The runners came from the different countries and from the different states in the US who were duly screened and invited to join the race. Most of these athletes are noted Ultrarunners, Triathletes, Adventure Runners, and Mountaineers. Runners from twenty (20) different countries were represented and the remaining runners represented twenty-seven (27) States from the US. Out of the 97 runners, 51 were Veterans/Repeaters and 46 were “first-timers” or rookies.

Tess Leono is one of the “first-timers” in this race which happens to be her first visit to Mainland USA. Her accomplishment in this race gives her the titles as the “First Local Filipino Runner” and “First Filipino Woman” to ever finish this prestigious race.

Tess In Action (Photo By Peach Poso)

Tess In Action (Photo By Peach Poso)

On the other hand, Gerald Tabios, another Filipino Ultra Runner residing in New York City also finished the race for the third consecutive times since 2014 where every edition he improves his finish time. He finished the race in 41:42:20 hours, an improvement of 40+ minutes, and ranked #61 out of the 97 starters. Gerald Tabios is from the Province of Bukidnon.

The Overall Champion in this year’s race is Pete Kostelnik of Nebraska, USA with a finish time of 21:56:32 hours registering a New Course Record for this race. He won the race in last year’s edition and finished it faster by almost one hour. In the women’s side, Venti Alyson of Barbados, USA won the Women’s Championship placing 5th Overall with a time of 25:53:07 hours. Out of the 97 starters, 13 runners were declared as DNFs due to fatigue, injury, and effects of the environment to them.

Team Leono (From Left, Rowell Ramos, Franco Soriano, Tess Leono, Peach Poso, & Ben Gaetos) Photo By Rowell Ramos

Team Leono At The Starting Line (From Left, Rowell Ramos, Franco Soriano, Tess Leono, Peach Poso, & Ben Gaetos) Photo By Rowell Ramos

Tess Leono started as an ultrarunner by joining the scheduled races of the Philippine Association of Ultrarunners (PAU) and the Bald Runner’s Events for the past three (3) years and her consistent performance as Lady Champion and Podium Finisher in these road & trail races earned her the PAU Runner Of The Year Award for two consecutive years (2014 & 2015). She is the only woman who have finished the PAU Grand Slam Races in one year (Antique 100-Mile Run; West Coast 200K Ultra Run; Taklang Damulag 100-Mile Endurance Run; and the Bataan Death March 160K Run). Last February of this year, she was declared as the Lady Champion in the yearly Manila To Baguio 250K Ultra Marathon Race. She submitted her finishes in these PAU Races as her qualifying races to join this year’s Badwater 135 Ultra Marathon Race.

Team Tess Leono At The Finish Line (Photo Courtesy of Rowell Ramos)

Team Tess Leono At The Finish Line (Photo Courtesy of Rowell Ramos)

Team Gerald Tabios (Photo Courtesy Of Donna Tabios)

Team Gerald Tabios At The Finish Line (Photo Courtesy Of Donna Tabios)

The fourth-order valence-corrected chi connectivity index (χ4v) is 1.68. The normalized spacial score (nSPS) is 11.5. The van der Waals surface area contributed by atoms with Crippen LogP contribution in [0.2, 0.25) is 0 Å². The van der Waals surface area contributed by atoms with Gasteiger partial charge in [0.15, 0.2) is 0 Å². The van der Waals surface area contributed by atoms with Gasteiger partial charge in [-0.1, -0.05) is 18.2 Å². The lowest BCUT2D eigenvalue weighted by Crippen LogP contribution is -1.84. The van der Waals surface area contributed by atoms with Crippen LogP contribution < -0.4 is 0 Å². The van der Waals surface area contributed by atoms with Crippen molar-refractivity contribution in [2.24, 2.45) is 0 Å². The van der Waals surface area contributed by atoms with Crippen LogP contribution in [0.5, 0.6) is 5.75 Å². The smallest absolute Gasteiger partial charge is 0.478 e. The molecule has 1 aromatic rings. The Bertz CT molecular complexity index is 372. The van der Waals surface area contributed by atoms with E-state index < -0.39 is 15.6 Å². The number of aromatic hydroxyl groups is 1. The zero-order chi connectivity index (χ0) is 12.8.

At the moment, Tess Leono is now resting and recovering from the said race. In an interview with her, she said that this race is so far the most challenging foot race that he joined and she is happy that she was able to push through despite her “down/low” moments along the route.

“I did not know why I tripped and fell down on the pavement on the downhill run from Townes Pass to Panamint Springs for two times that my Support Crew had to immediately treat my wounds on my hands and legs. I owe a lot from the support, care, and pacing provided by my Support Crew headed by Benjamin Gaetos”, she said.

Benjamin Gaetos, a Filipino Architect/Engineer residing in Los Angeles, California is the First Filipino to have finished this race in 2013. The other team members consisted of Western States 100-Mile Finisher Franco Soriano of Livermore, California, Rowell Ramos & Peachy Poso, both from Los Angeles, California. They are all accomplished ultra runners who have prepared and trained for this event.

Gerald Tabios Cheering & Handing The Philippine Flag 10 Miles To The Finish Line

Gerald Tabios Cheering & Handing The Philippine Flag  To Tess 10 Miles To The Finish Line

Tess also said that, “The hot temperature along the route was too much to bear as compared to the prevailing temperature in the Philippines during summer and the gusty winds on the peaks of the mountain ranges along the route was too strong that I had to slow down to a hiking pace”. In her statement, she was lucky that on the second night the temperature plunged to its lowest at 60 degrees Fahrenheit that she was able to recover and ran faster, however, she started to have colds as a result of the sudden change of temperature.

Knowing that her friends and running mates in the Philippines are rooting for her success, it was pure grit and determination that drove and motivated her to finish this race at all cost. “I will never forget my experience in joining this race as most of the runners who would pass me along the course would either stop or walk just to engage a conversation with me and try to encourage me with their positive advise of pushing through my pace up to the Finish Line. It is heartwarming that most of them would say that they will be waiting for me at the Finish Line and they really did! This is the reason why I love ultra running!”, she said.